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craig m. brabant
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Ph.D. Dissertator

and Research Assistant

 

Ph.D. — Entomology. UW-Madison, (est.) May, 2012.

M.Sc. — Entomology. UW-Madison, May, 2003.

B.Sc. — Entomology and Zoology. UW-Madison, Dec., 1999.

research
teaching
work experience
contact info

Research Interests

   

My interests lie with the taxonomy and systematics of insects. My relevant coursework to date has included classes on the taxonomy of immature and adult insects, as well as advanced taxonomy courses with emphases on Coleoptera, Diptera, Heteroptera (Hemiptera), and Hymenoptera, respectively. However, my passion is for the taxonomy and systematics of the aculeate wasp family Mutillidae, whose members are commonly called velvet ants. For my master's degree, I completed a faunal survey of velvet ants in Wisconsin which will result in the publication of about 25 new state species records, one new sex association, and the description of the previously unknown female of one species.

I am working on holistic taxonomic revision and phylogenetic analysis of the the South American genus Tallium André for my doctorate research. Members of this genus have been collected from northern Argentina to Venezuela; there are currently described 36 species.

Ultimately, I will pursue a joint teaching and research appointment at a higher educational institution. I shall continue my research on Mutillidae, ideally on the mutillid fauna of Australia.

Teaching Experience
Department of Zoology, Teaching Assistantships:
2001-2010, Spring semester. Zoology 521: Birds of Southern Wisconsin (lab and discussion).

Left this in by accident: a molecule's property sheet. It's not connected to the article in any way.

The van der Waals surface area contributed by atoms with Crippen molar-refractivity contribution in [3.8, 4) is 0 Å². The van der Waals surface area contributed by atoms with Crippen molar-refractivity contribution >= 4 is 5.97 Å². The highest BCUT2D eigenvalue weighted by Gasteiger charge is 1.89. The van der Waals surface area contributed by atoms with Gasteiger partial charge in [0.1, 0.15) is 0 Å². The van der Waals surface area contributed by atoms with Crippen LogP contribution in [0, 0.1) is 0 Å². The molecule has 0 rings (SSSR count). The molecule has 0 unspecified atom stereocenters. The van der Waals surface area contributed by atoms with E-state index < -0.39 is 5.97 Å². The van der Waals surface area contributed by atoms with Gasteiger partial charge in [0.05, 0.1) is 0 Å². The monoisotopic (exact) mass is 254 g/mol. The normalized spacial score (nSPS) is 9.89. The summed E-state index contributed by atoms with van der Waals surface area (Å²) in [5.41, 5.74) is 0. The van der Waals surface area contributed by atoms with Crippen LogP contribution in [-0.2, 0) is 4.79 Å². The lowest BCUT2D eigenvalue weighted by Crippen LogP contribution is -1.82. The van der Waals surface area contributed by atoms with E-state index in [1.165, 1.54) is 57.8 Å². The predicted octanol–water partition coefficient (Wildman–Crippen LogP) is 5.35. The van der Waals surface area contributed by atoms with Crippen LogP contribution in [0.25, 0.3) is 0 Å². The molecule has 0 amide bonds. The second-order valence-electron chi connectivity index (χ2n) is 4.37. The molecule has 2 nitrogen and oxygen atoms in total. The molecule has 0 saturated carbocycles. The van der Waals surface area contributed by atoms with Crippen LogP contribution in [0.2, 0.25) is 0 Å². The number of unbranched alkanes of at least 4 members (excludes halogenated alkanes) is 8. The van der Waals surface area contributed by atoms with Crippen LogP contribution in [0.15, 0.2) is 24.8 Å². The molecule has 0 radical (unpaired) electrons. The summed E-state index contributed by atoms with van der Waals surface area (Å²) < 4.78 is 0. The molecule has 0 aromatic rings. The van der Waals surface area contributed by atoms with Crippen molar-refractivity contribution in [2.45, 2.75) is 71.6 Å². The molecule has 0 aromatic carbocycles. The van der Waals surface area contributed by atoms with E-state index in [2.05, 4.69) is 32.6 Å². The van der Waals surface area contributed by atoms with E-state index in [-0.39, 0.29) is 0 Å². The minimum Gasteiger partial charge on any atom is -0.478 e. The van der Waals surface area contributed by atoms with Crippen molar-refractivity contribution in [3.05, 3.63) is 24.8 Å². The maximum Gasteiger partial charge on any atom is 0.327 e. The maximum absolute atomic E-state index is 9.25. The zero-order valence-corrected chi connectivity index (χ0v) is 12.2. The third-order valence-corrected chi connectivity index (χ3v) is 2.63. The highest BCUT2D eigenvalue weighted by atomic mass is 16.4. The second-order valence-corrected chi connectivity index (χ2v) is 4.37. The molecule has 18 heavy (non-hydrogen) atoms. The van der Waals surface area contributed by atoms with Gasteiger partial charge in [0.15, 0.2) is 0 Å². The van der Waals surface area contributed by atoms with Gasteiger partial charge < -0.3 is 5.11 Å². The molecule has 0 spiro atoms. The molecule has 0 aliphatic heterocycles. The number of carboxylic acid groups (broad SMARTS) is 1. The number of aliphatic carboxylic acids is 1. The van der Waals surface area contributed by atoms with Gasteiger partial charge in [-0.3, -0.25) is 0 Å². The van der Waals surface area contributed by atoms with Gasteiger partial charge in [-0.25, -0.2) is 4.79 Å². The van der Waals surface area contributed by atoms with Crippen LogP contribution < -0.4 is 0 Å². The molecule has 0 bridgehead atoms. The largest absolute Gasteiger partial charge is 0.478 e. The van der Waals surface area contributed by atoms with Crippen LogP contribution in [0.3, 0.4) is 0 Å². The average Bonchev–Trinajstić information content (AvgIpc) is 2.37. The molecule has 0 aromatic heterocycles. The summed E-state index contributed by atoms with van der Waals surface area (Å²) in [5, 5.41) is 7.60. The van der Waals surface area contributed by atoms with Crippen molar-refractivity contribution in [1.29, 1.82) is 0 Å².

In this upper-level zoology course, I am responsible for teaching up to 16 students per semester in each of two labs to recognize 230+ birds found in southeastern Wisconsin by sight, and to recognize 130+ by call or song. This course is field-based, with all but three of the weekly labs held off-campus at local birding sites around Madison.
2007-2009, Fall semester. Zoology 152: Introductory Biology (Laboratory)
 
Biology 151-152 is a two semester introductory sequence for majors in the biological sciences. Biology 152 addresses plant anatomy and physiology, mammalian anatomy and physiology and ecology. In this sequence emphasis is placed on learning, understanding and being able to use key biological concepts and the scientific method. I led two 20-student laboratory sections.
2001-2006, Fall semester. Zoology 430: Comparative Anatomy of Vertebrates
(Laboratory: lead teaching assistant, 2002 through 2004)
Each semester, I oversaw up to 32 students in each of two sections during laboratory dissection of primarily cats (Felis) and sharks (Squalus) in this upper-level course. As lead teaching assistant, my additional responsibilities included the recruitment and supervision of up to 12 undergraduate teaching assistants and the ordering of all cadavers and supplies for all four sections of the course. In 2003, I was twice a substitute lecturer in the course as well, responsible for presenting over two hours of new material to 100+ students.
Department of Zoology, Associate Lecturer:
  2005, Fall Semester. Zoology 430: Comparative Anatomy of Vertebrates
    (Course Lecturer; also coordinated four graduate teaching assistants)
    This course examines basic vertebrate anatomical systems with a consideration of variations, using functional, embryological, and evolutionary approaches. I was responsible for lecturing to 128 upper-level students during bi-weekly 75 minute lectures during the semester.
             
Department of Entomology, Practicum in Teaching Entomology (Entomology 799):
2000, Fall semester. Entomology 302: Introduction to Entomology (laboratory).
I led one three-hour laboratory section per week; my responsibilities included presentation of approximately 1-2 hours of new material per lab, followed by one-on-one interaction with students for the remainder of the period. This introductory course is geared towards students majoring in entomology or other science fields. I was also a substitute lecturer for this course, in Spring, 2001 and Spring, 2003; I presented new material to 50-60 students during these two 50 minute lectures.